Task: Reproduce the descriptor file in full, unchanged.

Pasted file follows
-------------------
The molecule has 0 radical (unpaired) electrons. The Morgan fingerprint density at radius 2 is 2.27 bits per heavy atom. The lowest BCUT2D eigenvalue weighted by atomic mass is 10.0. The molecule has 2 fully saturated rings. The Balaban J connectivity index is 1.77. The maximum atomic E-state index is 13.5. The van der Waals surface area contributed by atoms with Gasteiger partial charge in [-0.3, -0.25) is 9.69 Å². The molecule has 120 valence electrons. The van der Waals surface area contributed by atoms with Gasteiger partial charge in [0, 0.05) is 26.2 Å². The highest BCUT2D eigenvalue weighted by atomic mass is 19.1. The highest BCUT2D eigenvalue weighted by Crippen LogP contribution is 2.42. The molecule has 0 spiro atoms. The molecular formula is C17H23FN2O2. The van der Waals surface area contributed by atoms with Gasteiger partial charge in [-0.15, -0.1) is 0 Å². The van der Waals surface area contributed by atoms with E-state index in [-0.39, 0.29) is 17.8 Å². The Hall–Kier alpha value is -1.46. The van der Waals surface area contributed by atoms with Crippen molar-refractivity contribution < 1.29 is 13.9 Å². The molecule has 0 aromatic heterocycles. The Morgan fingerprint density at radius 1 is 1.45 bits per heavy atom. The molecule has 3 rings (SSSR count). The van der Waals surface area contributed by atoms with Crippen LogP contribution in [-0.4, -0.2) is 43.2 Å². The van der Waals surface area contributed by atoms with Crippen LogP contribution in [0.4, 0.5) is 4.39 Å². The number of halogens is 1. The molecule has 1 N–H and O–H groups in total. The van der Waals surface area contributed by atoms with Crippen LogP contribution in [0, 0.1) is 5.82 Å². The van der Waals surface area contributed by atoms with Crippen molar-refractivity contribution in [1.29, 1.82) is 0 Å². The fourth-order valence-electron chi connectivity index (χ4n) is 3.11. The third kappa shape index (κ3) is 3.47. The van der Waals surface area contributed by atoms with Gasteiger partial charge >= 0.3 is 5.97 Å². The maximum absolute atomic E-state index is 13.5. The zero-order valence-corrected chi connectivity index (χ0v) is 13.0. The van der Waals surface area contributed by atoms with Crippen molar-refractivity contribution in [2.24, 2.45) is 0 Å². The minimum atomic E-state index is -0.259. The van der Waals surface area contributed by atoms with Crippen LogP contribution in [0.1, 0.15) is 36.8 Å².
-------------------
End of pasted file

The molecule has 0 radical (unpaired) electrons. The Morgan fingerprint density at radius 2 is 2.27 bits per heavy atom. The lowest BCUT2D eigenvalue weighted by atomic mass is 10.0. The molecule has 2 fully saturated rings. The Balaban J connectivity index is 1.77. The maximum atomic E-state index is 13.5. The van der Waals surface area contributed by atoms with Gasteiger partial charge in [-0.3, -0.25) is 9.69 Å². The molecule has 120 valence electrons. The van der Waals surface area contributed by atoms with Gasteiger partial charge in [0, 0.05) is 26.2 Å². The highest BCUT2D eigenvalue weighted by atomic mass is 19.1. The highest BCUT2D eigenvalue weighted by Crippen LogP contribution is 2.42. The molecule has 0 spiro atoms. The molecular formula is C17H23FN2O2. The van der Waals surface area contributed by atoms with Gasteiger partial charge in [-0.15, -0.1) is 0 Å². The van der Waals surface area contributed by atoms with E-state index in [-0.39, 0.29) is 17.8 Å². The Hall–Kier alpha value is -1.46. The van der Waals surface area contributed by atoms with Crippen molar-refractivity contribution < 1.29 is 13.9 Å². The molecule has 0 aromatic heterocycles. The Morgan fingerprint density at radius 1 is 1.45 bits per heavy atom. The molecule has 3 rings (SSSR count). The van der Waals surface area contributed by atoms with Crippen LogP contribution in [-0.4, -0.2) is 43.2 Å². The van der Waals surface area contributed by atoms with Crippen LogP contribution in [0.4, 0.5) is 4.39 Å². The number of halogens is 1. The molecule has 1 N–H and O–H groups in total. The van der Waals surface area contributed by atoms with Crippen LogP contribution in [0, 0.1) is 5.82 Å². The van der Waals surface area contributed by atoms with Crippen molar-refractivity contribution in [1.29, 1.82) is 0 Å². The fourth-order valence-electron chi connectivity index (χ4n) is 3.11. The third kappa shape index (κ3) is 3.47. The van der Waals surface area contributed by atoms with Gasteiger partial charge >= 0.3 is 5.97 Å². The maximum absolute atomic E-state index is 13.5. The zero-order valence-corrected chi connectivity index (χ0v) is 13.0. The van der Waals surface area contributed by atoms with Crippen molar-refractivity contribution in [2.24, 2.45) is 0 Å². The minimum atomic E-state index is -0.259. The van der Waals surface area contributed by atoms with Crippen LogP contribution in [0.1, 0.15) is 36.8 Å².